The ***** must coax, trick, tear you away from your fears, loves and hates. No one can accomplish this for oneself, and all must desperately resist until the operation is complete.
What is a god but e who always sees the best move, and plays it?
Two brothers fell madly in love with freedom and would not rest until they had explored its furthest reaches. They swore to a game for the rest of their lives: each would manipulate the other in ever more subtle and invisible ways, forcing his brother to delve even deeper into the darkest sources of his actions and desires, extending his knowledge and self to the infinity beyond which his opponent might not reach. The sport had no end, but soon the two brothers had become gods among men, and the world’s only defense to join their play.
George was a thoughtful man, and for years had devoted himself to the little known art of neologism. This activity of his did not pay — truly creative work rarely does; it was a hobby. He would spend weeks’ evenings on a single word, carefully crafting its syllables to echo the very things he was conjuring. Some words spanned impossible sets of incongruous objects all lassoed into one generous term; others designated almost nothing or just about everything. Some words were beautiful and hung in gilded frames around his house; most, however, had likely never been uttered by anyone besides the man himself.
Yet one day, probably out of sheer luck, George invented an important word. As usual, he carefully spelled it out and posted his minutely crafted definition on the internet where everyone could, but so few would, see it. This time, however, the new word took on a life of its own. Somehow, George had come up with something truly useful. Soon, his new creation was to appear here and there, quoted by curious parties, early adopters, linguists and daring students of philosophy.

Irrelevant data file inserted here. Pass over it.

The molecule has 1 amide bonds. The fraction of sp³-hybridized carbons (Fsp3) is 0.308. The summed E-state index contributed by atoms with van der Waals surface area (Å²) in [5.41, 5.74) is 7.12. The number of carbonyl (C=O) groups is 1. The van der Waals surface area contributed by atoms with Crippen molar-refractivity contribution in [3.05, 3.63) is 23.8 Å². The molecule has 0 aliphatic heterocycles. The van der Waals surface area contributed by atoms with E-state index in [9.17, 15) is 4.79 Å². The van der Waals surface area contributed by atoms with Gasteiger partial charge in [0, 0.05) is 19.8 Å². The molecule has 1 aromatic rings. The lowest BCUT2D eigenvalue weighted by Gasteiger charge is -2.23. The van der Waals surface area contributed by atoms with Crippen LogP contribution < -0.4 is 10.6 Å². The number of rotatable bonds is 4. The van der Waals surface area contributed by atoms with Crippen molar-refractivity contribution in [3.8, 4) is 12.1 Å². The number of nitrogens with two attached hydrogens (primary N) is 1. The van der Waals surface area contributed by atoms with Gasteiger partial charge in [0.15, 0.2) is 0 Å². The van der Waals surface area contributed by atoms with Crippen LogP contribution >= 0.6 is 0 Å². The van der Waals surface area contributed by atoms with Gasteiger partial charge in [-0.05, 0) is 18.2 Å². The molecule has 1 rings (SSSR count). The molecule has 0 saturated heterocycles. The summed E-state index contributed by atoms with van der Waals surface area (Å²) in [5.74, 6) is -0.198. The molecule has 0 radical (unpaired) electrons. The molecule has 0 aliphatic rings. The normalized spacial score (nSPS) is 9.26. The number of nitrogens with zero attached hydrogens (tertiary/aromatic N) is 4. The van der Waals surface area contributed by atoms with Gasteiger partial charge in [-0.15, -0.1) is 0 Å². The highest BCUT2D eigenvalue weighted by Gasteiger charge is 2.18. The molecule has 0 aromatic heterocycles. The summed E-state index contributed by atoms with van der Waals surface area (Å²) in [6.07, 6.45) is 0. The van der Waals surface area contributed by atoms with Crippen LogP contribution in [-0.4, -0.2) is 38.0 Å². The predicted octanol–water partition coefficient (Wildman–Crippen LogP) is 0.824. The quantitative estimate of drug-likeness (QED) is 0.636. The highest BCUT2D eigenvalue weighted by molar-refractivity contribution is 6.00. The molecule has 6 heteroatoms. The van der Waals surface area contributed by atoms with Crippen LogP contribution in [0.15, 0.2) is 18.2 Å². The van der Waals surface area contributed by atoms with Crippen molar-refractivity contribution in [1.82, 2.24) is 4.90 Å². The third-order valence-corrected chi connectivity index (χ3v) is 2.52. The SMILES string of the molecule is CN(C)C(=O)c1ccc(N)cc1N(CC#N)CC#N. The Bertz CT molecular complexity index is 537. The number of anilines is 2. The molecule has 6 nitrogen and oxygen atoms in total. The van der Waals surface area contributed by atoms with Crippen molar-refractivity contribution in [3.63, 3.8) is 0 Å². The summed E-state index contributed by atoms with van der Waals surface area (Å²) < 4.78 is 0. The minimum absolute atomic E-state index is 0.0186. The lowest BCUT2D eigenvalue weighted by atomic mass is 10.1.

Many before him had made similar attempts, and their terminologies were strewn, half-discarded across the English language, but unlike theirs, George’s creation got it just right: whatever it was George had defined, his word had come alive, irreversibly printing itself upon its users by creating in their minds the very thing to which it referred. And this thing, George thought, has now begun to think.
The first man Ninmah fashioned with clay from the abzu waters could not bend his outstretched hands. So Enki decreed his fate as a servant to the king. Then Ninmah fashioned one with weak eyes, a man with broken feet, a woman who could not give birth, and one with neither penis nor vagina. Enki allotted their fates, too: the musical arts, silversmith, a weaver in the queen’s household. The sixth creature Enki named ‘enuch’.
Then Enki desired to fashion a creature of his own devising. This was Umul: so weak and shapeless, es hand could not even put bread to es mouth. Ninmah could give it no fate, and Enki threw the clay to the ground. But Ninmah hid it between her legs.
Umul had no speech; e could not work with es hands, and could not lie with men or women. So they cast Umul out of the city. Enki said to Ninmah: “I will cut Umul in two that e might no longer be alone.” But Umul had no eyes and could not find es other half.